Today I have signed into law H.R. 2333, the "Foreign Relations Authorization Act, Fiscal Years 1994 and 1995." This Act authorizes critically needed appropriations and provides important authorities for the Department of State, the United States Information Agency (USIA), the Peace Corps, and the United States Arms Control and Disarmament Agency (USACDA). I appreciate the Congress' cooperation in passing a bill that maintains many of the Administration's requests and provides management authorities that will improve the operations of the Department of State and related agencies during a period of fiscal constraint.
I am especially pleased that this legislation includes language authorizing implementation of the Administration's international broadcasting reorganization plan. The plan, to be implemented over 2 fiscal years, will achieve projected savings of approximately $400 million over 4 years, while preserving and enhancing the program quality, effectiveness, and professional integrity of U.S.-funded broadcast services. These services include the Voice of America, Radio Free Europe, Radio Liberty, Radio and Television Marti, WorldNet, and a new Radio Free Asia operation.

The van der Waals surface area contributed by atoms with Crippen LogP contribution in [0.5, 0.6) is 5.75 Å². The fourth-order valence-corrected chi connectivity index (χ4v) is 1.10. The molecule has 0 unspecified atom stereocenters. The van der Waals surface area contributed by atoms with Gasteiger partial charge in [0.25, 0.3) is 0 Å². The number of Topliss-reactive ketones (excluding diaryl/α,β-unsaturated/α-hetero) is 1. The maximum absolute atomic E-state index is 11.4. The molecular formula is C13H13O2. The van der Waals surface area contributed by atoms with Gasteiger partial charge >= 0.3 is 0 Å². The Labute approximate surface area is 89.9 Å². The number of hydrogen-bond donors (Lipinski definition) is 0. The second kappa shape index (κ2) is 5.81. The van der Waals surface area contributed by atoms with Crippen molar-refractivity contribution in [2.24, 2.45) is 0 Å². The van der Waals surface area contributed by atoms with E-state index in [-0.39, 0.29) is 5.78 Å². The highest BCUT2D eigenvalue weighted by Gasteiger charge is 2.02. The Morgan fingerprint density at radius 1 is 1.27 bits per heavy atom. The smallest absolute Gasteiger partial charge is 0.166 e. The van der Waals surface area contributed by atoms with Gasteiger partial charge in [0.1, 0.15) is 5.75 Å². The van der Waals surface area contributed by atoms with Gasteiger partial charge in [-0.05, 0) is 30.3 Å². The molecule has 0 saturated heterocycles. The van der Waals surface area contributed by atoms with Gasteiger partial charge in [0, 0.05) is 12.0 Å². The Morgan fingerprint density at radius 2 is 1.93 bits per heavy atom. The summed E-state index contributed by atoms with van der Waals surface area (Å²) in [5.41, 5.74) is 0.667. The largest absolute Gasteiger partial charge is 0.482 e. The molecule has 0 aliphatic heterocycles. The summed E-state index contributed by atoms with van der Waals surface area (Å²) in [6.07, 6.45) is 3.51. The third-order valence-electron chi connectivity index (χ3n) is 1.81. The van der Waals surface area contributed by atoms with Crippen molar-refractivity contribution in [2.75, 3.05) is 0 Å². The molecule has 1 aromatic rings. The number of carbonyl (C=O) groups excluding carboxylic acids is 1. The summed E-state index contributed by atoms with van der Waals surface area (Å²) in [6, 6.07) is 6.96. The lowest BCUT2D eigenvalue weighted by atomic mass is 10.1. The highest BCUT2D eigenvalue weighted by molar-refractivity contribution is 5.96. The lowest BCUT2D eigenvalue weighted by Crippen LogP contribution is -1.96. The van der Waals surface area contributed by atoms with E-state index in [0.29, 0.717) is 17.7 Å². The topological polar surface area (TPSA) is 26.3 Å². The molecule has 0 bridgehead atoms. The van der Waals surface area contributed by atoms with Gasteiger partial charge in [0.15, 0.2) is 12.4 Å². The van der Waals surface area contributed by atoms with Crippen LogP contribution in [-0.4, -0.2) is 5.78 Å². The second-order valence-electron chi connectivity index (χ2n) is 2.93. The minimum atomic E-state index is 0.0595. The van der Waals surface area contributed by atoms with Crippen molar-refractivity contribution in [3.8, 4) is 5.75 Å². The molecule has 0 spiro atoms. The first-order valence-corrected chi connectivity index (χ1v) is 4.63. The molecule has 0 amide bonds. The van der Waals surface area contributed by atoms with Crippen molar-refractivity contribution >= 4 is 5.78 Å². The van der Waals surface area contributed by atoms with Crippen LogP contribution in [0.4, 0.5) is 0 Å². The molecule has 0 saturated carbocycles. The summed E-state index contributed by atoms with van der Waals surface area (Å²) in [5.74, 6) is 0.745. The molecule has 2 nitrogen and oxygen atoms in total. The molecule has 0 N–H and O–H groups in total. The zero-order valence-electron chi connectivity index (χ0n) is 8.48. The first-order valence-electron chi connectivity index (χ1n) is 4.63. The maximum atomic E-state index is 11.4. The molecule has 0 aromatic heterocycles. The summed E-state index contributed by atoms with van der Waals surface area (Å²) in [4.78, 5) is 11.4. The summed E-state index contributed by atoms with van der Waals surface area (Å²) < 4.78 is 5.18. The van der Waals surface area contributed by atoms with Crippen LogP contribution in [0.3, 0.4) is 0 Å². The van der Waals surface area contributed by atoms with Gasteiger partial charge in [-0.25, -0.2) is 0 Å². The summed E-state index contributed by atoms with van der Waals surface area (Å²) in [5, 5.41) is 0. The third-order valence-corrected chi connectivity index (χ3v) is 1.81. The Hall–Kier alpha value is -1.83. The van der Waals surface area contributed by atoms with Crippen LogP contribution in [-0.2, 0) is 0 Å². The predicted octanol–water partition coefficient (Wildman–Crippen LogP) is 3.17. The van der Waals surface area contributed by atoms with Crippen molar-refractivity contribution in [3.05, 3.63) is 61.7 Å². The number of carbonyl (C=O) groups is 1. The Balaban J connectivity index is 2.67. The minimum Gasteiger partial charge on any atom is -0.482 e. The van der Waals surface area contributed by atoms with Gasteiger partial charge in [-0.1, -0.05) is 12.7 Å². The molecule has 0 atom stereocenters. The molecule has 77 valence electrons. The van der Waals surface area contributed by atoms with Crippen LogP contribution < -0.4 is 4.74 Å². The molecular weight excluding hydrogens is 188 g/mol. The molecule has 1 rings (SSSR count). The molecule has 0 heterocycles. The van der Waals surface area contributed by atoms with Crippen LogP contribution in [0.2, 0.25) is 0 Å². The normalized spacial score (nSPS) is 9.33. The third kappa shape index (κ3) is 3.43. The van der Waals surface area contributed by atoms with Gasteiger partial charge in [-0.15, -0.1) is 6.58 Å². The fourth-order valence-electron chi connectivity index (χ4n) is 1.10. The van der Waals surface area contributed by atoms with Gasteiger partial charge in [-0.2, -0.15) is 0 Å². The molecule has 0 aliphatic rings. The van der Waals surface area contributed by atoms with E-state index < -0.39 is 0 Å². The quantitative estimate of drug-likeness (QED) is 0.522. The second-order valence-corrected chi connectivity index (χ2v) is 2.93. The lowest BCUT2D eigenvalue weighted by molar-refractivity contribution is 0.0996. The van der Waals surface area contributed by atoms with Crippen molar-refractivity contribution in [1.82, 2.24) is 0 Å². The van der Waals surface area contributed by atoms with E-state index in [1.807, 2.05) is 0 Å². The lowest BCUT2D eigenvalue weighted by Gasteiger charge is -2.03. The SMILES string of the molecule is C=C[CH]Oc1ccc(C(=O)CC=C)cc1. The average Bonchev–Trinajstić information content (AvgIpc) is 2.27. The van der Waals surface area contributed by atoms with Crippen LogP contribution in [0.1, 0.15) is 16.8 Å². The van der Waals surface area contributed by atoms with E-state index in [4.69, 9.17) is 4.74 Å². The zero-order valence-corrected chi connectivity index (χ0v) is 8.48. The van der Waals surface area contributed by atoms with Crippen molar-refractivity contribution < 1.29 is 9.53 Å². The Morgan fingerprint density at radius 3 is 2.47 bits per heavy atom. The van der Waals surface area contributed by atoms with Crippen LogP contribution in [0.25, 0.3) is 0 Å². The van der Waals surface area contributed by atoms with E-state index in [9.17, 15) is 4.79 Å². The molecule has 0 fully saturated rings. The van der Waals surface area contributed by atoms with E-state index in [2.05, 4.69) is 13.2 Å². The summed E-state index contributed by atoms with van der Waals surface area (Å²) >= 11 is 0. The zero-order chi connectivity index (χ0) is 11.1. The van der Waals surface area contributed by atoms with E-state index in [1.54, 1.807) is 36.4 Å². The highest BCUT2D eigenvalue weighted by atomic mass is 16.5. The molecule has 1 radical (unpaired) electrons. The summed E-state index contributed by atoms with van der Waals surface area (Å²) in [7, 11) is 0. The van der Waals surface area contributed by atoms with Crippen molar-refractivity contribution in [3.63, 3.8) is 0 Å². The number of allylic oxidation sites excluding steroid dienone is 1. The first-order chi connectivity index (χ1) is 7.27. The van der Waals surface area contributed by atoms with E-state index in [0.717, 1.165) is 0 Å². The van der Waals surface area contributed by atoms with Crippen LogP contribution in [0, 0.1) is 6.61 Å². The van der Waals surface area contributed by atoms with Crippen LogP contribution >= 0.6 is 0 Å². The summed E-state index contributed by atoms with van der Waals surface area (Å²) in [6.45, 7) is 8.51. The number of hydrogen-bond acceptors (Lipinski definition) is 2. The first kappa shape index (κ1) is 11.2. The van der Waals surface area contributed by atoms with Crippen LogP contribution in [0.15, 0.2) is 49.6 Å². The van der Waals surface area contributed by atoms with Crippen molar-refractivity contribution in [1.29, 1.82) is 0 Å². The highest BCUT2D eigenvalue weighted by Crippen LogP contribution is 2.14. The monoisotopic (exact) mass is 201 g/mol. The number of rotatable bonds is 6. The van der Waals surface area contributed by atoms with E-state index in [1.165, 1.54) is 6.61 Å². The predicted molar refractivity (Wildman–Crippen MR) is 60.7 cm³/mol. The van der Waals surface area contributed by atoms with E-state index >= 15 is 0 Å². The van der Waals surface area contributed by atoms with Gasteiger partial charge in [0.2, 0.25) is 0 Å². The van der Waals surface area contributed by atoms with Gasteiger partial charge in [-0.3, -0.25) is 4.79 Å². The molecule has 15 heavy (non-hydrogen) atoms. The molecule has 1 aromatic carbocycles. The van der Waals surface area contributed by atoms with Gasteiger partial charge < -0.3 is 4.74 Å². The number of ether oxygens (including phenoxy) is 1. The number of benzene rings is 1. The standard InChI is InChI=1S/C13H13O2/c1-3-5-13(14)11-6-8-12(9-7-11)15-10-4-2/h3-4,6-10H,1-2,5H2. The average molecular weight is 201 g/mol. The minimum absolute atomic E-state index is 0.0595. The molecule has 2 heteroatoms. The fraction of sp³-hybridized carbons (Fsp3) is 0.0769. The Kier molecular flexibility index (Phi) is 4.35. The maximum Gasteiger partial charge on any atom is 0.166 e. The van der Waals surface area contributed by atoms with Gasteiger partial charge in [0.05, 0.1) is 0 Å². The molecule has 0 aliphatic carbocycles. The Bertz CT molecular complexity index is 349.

I very much appreciate that the funding authorizations for the Department of State, USIA, and other agencies are sufficient to cover appropriations for this fiscal year, and for the levels requested by the Administration for fiscal year 1995. I also appreciate the authorizations for Contributions to International Organizations and Contributions for International Peacekeeping Activities, which are at the Administration's request level, plus an additional $670 million in authorization provided for a portion of the anticipated shortfall in fiscal year 1994 peacekeeping funds.
However, earmarks in the Department of State's main operating accounts for activities not requested by the Administration will severely restrict the Department's ability to meet planned levels for critical investments in its information system and other infrastructure improvements. As part of the Department's streamlining efforts, and with a constrained budget, the Secretary of State needs the flexibility to allocate scarce resources where they are needed most.